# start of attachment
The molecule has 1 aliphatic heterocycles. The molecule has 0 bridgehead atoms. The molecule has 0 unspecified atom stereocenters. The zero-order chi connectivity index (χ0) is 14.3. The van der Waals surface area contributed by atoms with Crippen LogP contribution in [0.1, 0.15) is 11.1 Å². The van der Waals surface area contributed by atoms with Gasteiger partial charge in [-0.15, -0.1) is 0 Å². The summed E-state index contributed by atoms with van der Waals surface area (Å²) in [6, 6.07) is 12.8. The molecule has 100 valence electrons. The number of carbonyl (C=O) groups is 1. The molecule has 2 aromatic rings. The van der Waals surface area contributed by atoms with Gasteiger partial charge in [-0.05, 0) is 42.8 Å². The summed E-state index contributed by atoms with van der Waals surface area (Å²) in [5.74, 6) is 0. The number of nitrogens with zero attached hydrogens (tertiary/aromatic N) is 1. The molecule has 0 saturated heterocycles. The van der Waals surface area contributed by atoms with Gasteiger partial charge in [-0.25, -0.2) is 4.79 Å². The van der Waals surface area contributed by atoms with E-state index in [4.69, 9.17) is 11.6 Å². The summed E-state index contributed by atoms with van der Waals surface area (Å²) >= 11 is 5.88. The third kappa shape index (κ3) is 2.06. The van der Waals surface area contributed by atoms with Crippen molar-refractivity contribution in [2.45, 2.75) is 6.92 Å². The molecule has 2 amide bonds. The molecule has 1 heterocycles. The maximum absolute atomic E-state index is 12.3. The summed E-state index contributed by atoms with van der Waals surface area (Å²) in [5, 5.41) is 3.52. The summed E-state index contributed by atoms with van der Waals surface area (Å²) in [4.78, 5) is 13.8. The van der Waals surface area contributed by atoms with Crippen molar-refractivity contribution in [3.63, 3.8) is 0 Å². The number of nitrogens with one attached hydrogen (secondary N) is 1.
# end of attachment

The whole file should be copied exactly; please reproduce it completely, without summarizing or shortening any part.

The molecule has 1 aliphatic heterocycles. The molecule has 0 bridgehead atoms. The molecule has 0 unspecified atom stereocenters. The zero-order chi connectivity index (χ0) is 14.3. The van der Waals surface area contributed by atoms with Crippen LogP contribution in [0.1, 0.15) is 11.1 Å². The van der Waals surface area contributed by atoms with Gasteiger partial charge in [-0.15, -0.1) is 0 Å². The summed E-state index contributed by atoms with van der Waals surface area (Å²) in [6, 6.07) is 12.8. The molecule has 100 valence electrons. The number of carbonyl (C=O) groups is 1. The molecule has 2 aromatic rings. The van der Waals surface area contributed by atoms with Gasteiger partial charge in [-0.05, 0) is 42.8 Å². The summed E-state index contributed by atoms with van der Waals surface area (Å²) in [5.74, 6) is 0. The number of nitrogens with zero attached hydrogens (tertiary/aromatic N) is 1. The molecule has 0 saturated heterocycles. The van der Waals surface area contributed by atoms with Gasteiger partial charge in [-0.25, -0.2) is 4.79 Å². The van der Waals surface area contributed by atoms with E-state index in [4.69, 9.17) is 11.6 Å². The summed E-state index contributed by atoms with van der Waals surface area (Å²) >= 11 is 5.88. The third kappa shape index (κ3) is 2.06. The van der Waals surface area contributed by atoms with Crippen molar-refractivity contribution in [2.45, 2.75) is 6.92 Å². The molecule has 2 amide bonds. The molecule has 1 heterocycles. The maximum absolute atomic E-state index is 12.3. The summed E-state index contributed by atoms with van der Waals surface area (Å²) in [5, 5.41) is 3.52. The summed E-state index contributed by atoms with van der Waals surface area (Å²) in [4.78, 5) is 13.8. The van der Waals surface area contributed by atoms with Crippen molar-refractivity contribution in [3.63, 3.8) is 0 Å². The number of nitrogens with one attached hydrogen (secondary N) is 1.